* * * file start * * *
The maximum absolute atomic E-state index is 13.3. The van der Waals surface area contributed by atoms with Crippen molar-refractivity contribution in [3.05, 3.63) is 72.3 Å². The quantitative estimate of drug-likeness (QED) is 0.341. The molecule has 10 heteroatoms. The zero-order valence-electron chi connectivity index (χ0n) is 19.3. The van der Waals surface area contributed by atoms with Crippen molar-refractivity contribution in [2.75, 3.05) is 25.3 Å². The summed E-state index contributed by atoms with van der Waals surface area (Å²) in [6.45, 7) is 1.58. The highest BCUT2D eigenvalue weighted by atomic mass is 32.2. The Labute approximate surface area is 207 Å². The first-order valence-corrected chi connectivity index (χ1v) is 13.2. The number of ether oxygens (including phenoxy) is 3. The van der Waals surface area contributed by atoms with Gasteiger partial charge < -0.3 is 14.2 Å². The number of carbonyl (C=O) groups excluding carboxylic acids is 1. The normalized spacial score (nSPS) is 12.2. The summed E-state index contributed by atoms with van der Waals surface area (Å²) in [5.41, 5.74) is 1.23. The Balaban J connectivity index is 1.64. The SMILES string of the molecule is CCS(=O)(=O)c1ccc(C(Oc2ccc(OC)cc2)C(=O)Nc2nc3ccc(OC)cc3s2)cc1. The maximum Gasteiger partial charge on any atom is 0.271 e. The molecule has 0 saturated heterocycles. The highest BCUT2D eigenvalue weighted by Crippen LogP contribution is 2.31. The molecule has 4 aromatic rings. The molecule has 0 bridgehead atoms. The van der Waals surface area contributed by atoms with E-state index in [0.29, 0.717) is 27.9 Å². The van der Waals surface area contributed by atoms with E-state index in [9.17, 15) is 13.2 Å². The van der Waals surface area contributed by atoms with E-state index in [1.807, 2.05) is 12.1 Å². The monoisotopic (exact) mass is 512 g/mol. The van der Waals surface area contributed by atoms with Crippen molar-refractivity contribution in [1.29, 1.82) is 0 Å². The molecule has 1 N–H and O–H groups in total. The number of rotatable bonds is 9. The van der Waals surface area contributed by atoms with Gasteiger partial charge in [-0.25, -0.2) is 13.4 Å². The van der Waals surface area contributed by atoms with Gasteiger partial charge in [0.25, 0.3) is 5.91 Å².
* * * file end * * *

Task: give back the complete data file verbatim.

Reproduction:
The maximum absolute atomic E-state index is 13.3. The van der Waals surface area contributed by atoms with Crippen molar-refractivity contribution in [3.05, 3.63) is 72.3 Å². The quantitative estimate of drug-likeness (QED) is 0.341. The molecule has 10 heteroatoms. The zero-order valence-electron chi connectivity index (χ0n) is 19.3. The van der Waals surface area contributed by atoms with Crippen molar-refractivity contribution in [2.75, 3.05) is 25.3 Å². The summed E-state index contributed by atoms with van der Waals surface area (Å²) in [6.45, 7) is 1.58. The highest BCUT2D eigenvalue weighted by atomic mass is 32.2. The Labute approximate surface area is 207 Å². The first-order valence-corrected chi connectivity index (χ1v) is 13.2. The number of ether oxygens (including phenoxy) is 3. The van der Waals surface area contributed by atoms with Gasteiger partial charge < -0.3 is 14.2 Å². The number of carbonyl (C=O) groups excluding carboxylic acids is 1. The normalized spacial score (nSPS) is 12.2. The summed E-state index contributed by atoms with van der Waals surface area (Å²) in [5.41, 5.74) is 1.23. The Balaban J connectivity index is 1.64. The SMILES string of the molecule is CCS(=O)(=O)c1ccc(C(Oc2ccc(OC)cc2)C(=O)Nc2nc3ccc(OC)cc3s2)cc1. The maximum Gasteiger partial charge on any atom is 0.271 e. The molecule has 0 saturated heterocycles. The highest BCUT2D eigenvalue weighted by Crippen LogP contribution is 2.31. The molecule has 4 aromatic rings. The molecule has 0 bridgehead atoms. The van der Waals surface area contributed by atoms with E-state index in [0.29, 0.717) is 27.9 Å². The van der Waals surface area contributed by atoms with E-state index in [9.17, 15) is 13.2 Å². The van der Waals surface area contributed by atoms with E-state index in [1.807, 2.05) is 12.1 Å². The monoisotopic (exact) mass is 512 g/mol. The van der Waals surface area contributed by atoms with Crippen molar-refractivity contribution in [1.29, 1.82) is 0 Å². The molecule has 1 N–H and O–H groups in total. The number of rotatable bonds is 9. The van der Waals surface area contributed by atoms with Gasteiger partial charge in [-0.25, -0.2) is 13.4 Å². The van der Waals surface area contributed by atoms with Gasteiger partial charge in [0.25, 0.3) is 5.91 Å².